This short paper describes the trends within Meaningful Use and the continuum of care that are driving health information exchange (HIE), and provides examples of areas where HIE can facilitate the achievement of MU guidelines and other care continuum needs such as medication reconciliation, patient adherence and family involvement.
Meaningful Use, HIE and the Continuum of Care
Health Information Exchange organizations (HIOs) provide the services needed to support fulfillment of many Meaningful Use (MU) requirements focused on the sharing of information. This can present some fairly unique challenges to both HIOs and the larger healthcare community as MU requirements seek to push the bar in improving both overall continuity of care for patients and provider/hospital communication.
Trends Driving Health Information Exchange
There are three specific trends within the care continuum that are drivers of health information exchange:
- Activation of the Patient – As the patient becomes more involved in their own care, the availability of more information can lead them to become more engaged in educating themselves.
- Disruptive Technologies – The amount of data that is generated for potential information exchange is growing rapidly, increasing the availability and accessibility of new information.
- Switch from Volume to Value – As provider reimbursement focuses more on the value of the care delivered, and less on the volume of patients cared for, the type and quality of information providers may share with patients and each other to support continuity of care will likely become radically different.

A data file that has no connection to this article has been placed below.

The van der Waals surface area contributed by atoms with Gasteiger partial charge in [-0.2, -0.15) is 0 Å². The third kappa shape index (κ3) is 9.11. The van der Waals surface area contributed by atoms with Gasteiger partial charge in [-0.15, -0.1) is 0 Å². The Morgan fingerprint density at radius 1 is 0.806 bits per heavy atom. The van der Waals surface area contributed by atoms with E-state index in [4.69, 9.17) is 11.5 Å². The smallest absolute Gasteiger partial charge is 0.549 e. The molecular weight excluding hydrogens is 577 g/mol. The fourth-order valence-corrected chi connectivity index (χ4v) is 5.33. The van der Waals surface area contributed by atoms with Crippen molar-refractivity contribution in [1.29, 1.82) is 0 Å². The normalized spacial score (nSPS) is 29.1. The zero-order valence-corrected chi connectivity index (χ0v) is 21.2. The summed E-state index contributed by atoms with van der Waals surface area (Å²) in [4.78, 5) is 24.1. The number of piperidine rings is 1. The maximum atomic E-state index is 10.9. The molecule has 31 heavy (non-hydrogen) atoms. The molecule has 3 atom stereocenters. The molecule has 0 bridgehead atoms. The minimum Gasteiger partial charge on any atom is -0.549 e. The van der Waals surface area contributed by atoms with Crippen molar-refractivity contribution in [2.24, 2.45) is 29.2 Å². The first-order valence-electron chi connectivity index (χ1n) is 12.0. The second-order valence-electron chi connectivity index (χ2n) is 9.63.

While an HIO can assist in sharing information across the care continuum, and while MU requirements are a driver for providers to share more information, it is not enough to simply meet the “letter of the law” in improving sharing practices. For each of these three trends, MU regulations – combined with other regulatory mechanisms – have started to address care continuum improvements through HIE.
However, there is much work left to be done. The focus of HIOs has tended to lean more toward supporting the sharing of structured clinical information, and less on these more specialized trends, such as sharing unstructured or patient-generated data.